Suffering is without beginning nor end. The four sights and their significance. On greed, hate and delusion. The 4 elements, the 5 aggregates, liberation. The decline of the Dharma.

M 151.8/3:294 f = SD 69.1. The 5 terms also imply the 12 unwholesome consciousnesses (citta). (SA 3:63). The 12 cittas are an Abhidhamma set: see Abhidhammattha Sagaha (Abhs:SR 82 f = Abhs:WG 11 -18 = Abhs:BRS 1:4-7): see (Akusala,mla) Aa,titthiy S (A 3.68) = SD 16.4 Intro (1.2). 3 On these 2 teachings, see Neyyattha Ntattha S (A 2.3.4-5/1:60) = SD 2.6b.

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S 35.246 On the lute

In this connection, Buddhaghosa notes, the Ancients (early Buddhist elders) say: Subhsita sutv mano pasdati Dameti na pti,sukha ca vindati Tad assa rammae tihate mano Goova kihdako daa,tajjitoti Hearing well-spoken words inspires the mind, it is tamed, and knows zest and happiness. The mind of that person stays on its object, like a corn-eating cow beaten with a rod. (SA 3:65; untraced: attributed to the Ancients)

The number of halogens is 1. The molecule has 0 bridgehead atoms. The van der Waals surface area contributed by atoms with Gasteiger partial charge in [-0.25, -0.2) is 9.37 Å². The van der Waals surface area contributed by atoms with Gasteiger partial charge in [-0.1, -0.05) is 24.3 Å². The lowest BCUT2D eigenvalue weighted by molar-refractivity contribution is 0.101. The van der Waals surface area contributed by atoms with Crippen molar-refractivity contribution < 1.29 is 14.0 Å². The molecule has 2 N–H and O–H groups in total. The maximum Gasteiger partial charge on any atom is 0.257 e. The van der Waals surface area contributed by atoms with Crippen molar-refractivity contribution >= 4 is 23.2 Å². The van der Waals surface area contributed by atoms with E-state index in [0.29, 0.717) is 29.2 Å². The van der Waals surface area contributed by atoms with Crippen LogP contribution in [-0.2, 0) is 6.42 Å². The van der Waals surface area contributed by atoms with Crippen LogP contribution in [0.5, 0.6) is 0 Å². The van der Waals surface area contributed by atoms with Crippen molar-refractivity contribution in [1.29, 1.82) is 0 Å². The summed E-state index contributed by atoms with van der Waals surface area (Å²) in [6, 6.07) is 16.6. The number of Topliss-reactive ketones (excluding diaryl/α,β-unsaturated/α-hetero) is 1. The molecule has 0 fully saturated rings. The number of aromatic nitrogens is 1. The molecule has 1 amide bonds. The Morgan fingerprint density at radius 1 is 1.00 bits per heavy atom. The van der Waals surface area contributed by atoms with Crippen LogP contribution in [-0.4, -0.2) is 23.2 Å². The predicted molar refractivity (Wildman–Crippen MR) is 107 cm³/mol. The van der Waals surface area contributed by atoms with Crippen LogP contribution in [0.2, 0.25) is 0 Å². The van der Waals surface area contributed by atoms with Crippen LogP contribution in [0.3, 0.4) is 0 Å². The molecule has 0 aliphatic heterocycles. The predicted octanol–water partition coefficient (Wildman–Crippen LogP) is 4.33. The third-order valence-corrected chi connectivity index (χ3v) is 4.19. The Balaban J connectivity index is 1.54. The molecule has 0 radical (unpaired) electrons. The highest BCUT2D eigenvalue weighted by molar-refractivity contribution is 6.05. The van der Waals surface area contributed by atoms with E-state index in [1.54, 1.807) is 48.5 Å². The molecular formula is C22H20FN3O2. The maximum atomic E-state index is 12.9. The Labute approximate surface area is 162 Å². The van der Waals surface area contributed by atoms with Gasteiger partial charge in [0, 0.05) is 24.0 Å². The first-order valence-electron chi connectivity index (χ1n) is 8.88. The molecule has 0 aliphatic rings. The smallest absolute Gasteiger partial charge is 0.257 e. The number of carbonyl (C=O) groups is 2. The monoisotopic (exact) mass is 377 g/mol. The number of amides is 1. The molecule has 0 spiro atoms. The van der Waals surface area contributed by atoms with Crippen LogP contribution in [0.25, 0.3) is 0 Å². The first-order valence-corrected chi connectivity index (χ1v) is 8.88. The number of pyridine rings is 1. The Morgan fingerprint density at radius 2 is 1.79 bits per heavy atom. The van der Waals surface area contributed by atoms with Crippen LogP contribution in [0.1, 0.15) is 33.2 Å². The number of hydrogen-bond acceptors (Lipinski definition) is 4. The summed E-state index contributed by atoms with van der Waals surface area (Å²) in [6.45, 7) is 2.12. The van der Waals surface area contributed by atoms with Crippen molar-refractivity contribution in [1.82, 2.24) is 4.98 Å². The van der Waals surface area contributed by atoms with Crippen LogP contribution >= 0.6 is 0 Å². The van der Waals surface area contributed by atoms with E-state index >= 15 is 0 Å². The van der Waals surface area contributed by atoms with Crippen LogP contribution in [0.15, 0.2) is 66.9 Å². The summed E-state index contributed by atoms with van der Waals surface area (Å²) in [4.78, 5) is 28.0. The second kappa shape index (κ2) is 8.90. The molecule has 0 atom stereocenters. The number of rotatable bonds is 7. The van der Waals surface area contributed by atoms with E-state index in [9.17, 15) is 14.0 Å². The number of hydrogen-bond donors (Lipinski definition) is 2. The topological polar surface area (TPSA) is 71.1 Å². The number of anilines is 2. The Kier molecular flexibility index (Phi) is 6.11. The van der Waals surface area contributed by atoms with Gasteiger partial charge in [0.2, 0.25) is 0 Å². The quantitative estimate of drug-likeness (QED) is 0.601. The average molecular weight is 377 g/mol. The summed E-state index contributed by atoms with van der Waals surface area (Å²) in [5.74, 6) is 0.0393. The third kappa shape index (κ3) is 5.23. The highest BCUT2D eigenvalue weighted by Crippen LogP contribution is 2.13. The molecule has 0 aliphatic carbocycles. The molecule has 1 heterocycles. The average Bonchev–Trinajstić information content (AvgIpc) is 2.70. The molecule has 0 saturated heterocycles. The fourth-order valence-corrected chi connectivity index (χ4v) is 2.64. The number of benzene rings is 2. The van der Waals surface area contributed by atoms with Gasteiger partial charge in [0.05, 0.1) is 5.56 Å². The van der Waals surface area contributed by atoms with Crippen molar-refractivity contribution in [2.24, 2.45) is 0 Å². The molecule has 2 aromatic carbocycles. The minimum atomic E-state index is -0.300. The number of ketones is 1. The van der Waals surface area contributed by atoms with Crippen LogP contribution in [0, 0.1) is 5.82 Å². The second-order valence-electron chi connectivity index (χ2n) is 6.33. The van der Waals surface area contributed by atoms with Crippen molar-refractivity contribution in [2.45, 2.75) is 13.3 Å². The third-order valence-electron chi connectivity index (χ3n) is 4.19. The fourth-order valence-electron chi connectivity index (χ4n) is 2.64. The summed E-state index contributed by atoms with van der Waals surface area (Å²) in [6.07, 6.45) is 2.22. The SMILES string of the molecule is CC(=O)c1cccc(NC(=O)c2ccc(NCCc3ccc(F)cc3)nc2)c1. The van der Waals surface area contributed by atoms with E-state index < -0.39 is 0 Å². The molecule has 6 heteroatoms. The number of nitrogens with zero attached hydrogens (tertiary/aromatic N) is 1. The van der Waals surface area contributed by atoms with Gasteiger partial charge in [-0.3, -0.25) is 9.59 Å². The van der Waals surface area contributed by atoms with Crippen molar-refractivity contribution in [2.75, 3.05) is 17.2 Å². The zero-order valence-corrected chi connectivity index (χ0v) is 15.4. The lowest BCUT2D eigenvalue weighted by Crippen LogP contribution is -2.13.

2.2 THE VEENAS SOUND. There are at least two parables of the veena (or Indian lute) in the Suttas: the ones in the Sona (Kolivsa) Sutta (A 6.55) and in the V Sutta (S 35.246). In the former, the Buddha advises Soa, who strives too hard in his meditation to the point of hurting himself, to properly balance his spiritual faculties, just as a skilled musician properly tunes a veena.4 In the latter, the Buddha uses the veena parable to explain the reflection on the five aggregates [6-7]. According to the Sayutta Commentary, the five aggregates are like the veena, and the meditator is like the rajah. Just as the rajah, looking for the sound of the veena in it various parts, fails to find it, then loses interest in it, even so the meditator, investigating the five aggregates, does not see any I, me, or mine, to grasp at, and so loses interest in them. In the parable, the rajah in the end, remarks, It is not only the lute that is a wretched thing (lmik) [nothing, asati], but this so called lute, and whatever else is bound with stringsall that is just wretched, too. (SA 3:67). The three personal pronouns I, me, and mine, used with each of the five aggregatesform, feeling, perception, formations, and consciousnessrefer to the three graspings [grips] (gaha) of views, craving and conceit, which do not exist in the arhat. There is also a wordplay on asati, which can mean wretched (lmik), as glossed by the Commentary, or as lacking mindfulnessboth senses are applicable in the parable. As Bodhi notes, there is an important difference between the rajah and the meditator, conveyed neither by the Sutta nor the commentary. In the parable, the rajah, looking for the sound of the lute by taking apart the instrument, seems foolish;5 but the meditator, investigates the aggregates to dispel the delusion of a self, and so becomes wise.6 The Sayutta Commentary ends its exegesis with a quotation from the Mah Ahakath (the Great Commentary), no longer extant, thus: dimhi sla kathita majjhe samdhi,bhvan pariyosne ca nibbna es vpam kath ti In the beginning, moral virtue is discussed, in the middle, the cultivation of concentration, and in the end, nirvana this is how the veena parable is discussed. (SA 3:66)